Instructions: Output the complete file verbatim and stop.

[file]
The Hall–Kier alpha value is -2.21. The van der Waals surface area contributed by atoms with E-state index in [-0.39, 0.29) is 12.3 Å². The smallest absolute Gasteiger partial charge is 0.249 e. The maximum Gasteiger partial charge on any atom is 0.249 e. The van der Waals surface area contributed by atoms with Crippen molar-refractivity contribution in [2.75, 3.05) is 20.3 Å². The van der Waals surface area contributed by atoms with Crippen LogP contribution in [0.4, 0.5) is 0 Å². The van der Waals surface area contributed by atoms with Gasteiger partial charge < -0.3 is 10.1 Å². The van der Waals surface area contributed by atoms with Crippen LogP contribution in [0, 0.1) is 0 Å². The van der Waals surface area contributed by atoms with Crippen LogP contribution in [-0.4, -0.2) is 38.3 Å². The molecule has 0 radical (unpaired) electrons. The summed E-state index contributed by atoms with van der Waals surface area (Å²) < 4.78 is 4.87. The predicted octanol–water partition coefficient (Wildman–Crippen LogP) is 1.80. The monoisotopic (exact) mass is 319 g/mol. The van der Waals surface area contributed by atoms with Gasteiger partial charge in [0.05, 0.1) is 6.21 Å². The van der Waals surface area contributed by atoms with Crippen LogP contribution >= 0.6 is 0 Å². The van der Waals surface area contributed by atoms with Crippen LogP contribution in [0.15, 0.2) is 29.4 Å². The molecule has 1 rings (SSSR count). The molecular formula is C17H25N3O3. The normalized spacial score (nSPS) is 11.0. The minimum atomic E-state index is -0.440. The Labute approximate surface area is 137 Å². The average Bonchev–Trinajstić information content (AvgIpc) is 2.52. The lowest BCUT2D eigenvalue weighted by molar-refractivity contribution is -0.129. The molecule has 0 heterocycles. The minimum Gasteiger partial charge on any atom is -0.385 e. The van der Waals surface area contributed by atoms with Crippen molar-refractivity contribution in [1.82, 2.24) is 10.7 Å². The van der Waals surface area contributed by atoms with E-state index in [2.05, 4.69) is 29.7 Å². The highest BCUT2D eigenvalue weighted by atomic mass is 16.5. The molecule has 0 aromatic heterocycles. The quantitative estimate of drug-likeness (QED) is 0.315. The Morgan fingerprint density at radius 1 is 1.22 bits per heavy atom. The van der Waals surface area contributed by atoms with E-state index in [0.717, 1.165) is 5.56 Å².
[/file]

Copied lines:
The Hall–Kier alpha value is -2.21. The van der Waals surface area contributed by atoms with E-state index in [-0.39, 0.29) is 12.3 Å². The smallest absolute Gasteiger partial charge is 0.249 e. The maximum Gasteiger partial charge on any atom is 0.249 e. The van der Waals surface area contributed by atoms with Crippen molar-refractivity contribution in [2.75, 3.05) is 20.3 Å². The van der Waals surface area contributed by atoms with Crippen LogP contribution in [0.4, 0.5) is 0 Å². The van der Waals surface area contributed by atoms with Gasteiger partial charge < -0.3 is 10.1 Å². The van der Waals surface area contributed by atoms with Crippen LogP contribution in [0, 0.1) is 0 Å². The van der Waals surface area contributed by atoms with Crippen LogP contribution in [-0.4, -0.2) is 38.3 Å². The molecule has 0 radical (unpaired) electrons. The summed E-state index contributed by atoms with van der Waals surface area (Å²) < 4.78 is 4.87. The predicted octanol–water partition coefficient (Wildman–Crippen LogP) is 1.80. The monoisotopic (exact) mass is 319 g/mol. The van der Waals surface area contributed by atoms with Gasteiger partial charge in [0.05, 0.1) is 6.21 Å². The van der Waals surface area contributed by atoms with Crippen LogP contribution >= 0.6 is 0 Å². The van der Waals surface area contributed by atoms with Crippen LogP contribution in [0.15, 0.2) is 29.4 Å². The molecule has 1 rings (SSSR count). The molecular formula is C17H25N3O3. The normalized spacial score (nSPS) is 11.0. The minimum atomic E-state index is -0.440. The Labute approximate surface area is 137 Å². The average Bonchev–Trinajstić information content (AvgIpc) is 2.52. The lowest BCUT2D eigenvalue weighted by molar-refractivity contribution is -0.129. The molecule has 0 heterocycles. The minimum Gasteiger partial charge on any atom is -0.385 e. The van der Waals surface area contributed by atoms with Crippen molar-refractivity contribution in [1.82, 2.24) is 10.7 Å². The van der Waals surface area contributed by atoms with E-state index in [2.05, 4.69) is 29.7 Å². The highest BCUT2D eigenvalue weighted by atomic mass is 16.5. The molecule has 0 aromatic heterocycles. The quantitative estimate of drug-likeness (QED) is 0.315. The Morgan fingerprint density at radius 1 is 1.22 bits per heavy atom. The van der Waals surface area contributed by atoms with E-state index in [0.717, 1.165) is 5.56 Å².